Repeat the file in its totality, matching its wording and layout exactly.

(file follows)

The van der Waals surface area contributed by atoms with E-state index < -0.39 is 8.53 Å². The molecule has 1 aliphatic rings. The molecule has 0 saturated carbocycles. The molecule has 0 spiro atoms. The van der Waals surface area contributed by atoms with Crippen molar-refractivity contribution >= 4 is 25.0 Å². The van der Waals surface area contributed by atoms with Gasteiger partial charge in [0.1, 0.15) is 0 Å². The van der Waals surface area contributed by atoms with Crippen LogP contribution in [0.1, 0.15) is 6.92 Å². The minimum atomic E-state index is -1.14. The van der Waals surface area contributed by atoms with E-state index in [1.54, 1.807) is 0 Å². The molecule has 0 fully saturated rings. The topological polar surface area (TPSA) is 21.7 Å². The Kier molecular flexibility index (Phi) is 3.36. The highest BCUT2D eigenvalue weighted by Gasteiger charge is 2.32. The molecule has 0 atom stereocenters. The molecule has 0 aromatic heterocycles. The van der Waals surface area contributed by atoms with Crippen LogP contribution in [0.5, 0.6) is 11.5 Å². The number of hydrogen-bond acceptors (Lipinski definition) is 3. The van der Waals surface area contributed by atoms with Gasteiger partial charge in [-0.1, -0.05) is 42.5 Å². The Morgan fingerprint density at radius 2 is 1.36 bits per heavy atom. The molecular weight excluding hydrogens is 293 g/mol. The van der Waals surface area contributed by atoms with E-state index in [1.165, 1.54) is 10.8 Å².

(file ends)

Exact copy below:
The van der Waals surface area contributed by atoms with E-state index < -0.39 is 8.53 Å². The molecule has 1 aliphatic rings. The molecule has 0 saturated carbocycles. The molecule has 0 spiro atoms. The van der Waals surface area contributed by atoms with Crippen molar-refractivity contribution >= 4 is 25.0 Å². The van der Waals surface area contributed by atoms with Gasteiger partial charge in [0.1, 0.15) is 0 Å². The van der Waals surface area contributed by atoms with Crippen LogP contribution in [0.1, 0.15) is 6.92 Å². The minimum atomic E-state index is -1.14. The van der Waals surface area contributed by atoms with E-state index in [1.54, 1.807) is 0 Å². The molecule has 0 fully saturated rings. The topological polar surface area (TPSA) is 21.7 Å². The Kier molecular flexibility index (Phi) is 3.36. The highest BCUT2D eigenvalue weighted by Gasteiger charge is 2.32. The molecule has 0 atom stereocenters. The molecule has 0 aromatic heterocycles. The van der Waals surface area contributed by atoms with Crippen LogP contribution in [0.5, 0.6) is 11.5 Å². The number of hydrogen-bond acceptors (Lipinski definition) is 3. The van der Waals surface area contributed by atoms with Gasteiger partial charge in [-0.1, -0.05) is 42.5 Å². The Morgan fingerprint density at radius 2 is 1.36 bits per heavy atom. The molecular weight excluding hydrogens is 293 g/mol. The van der Waals surface area contributed by atoms with E-state index in [1.165, 1.54) is 10.8 Å².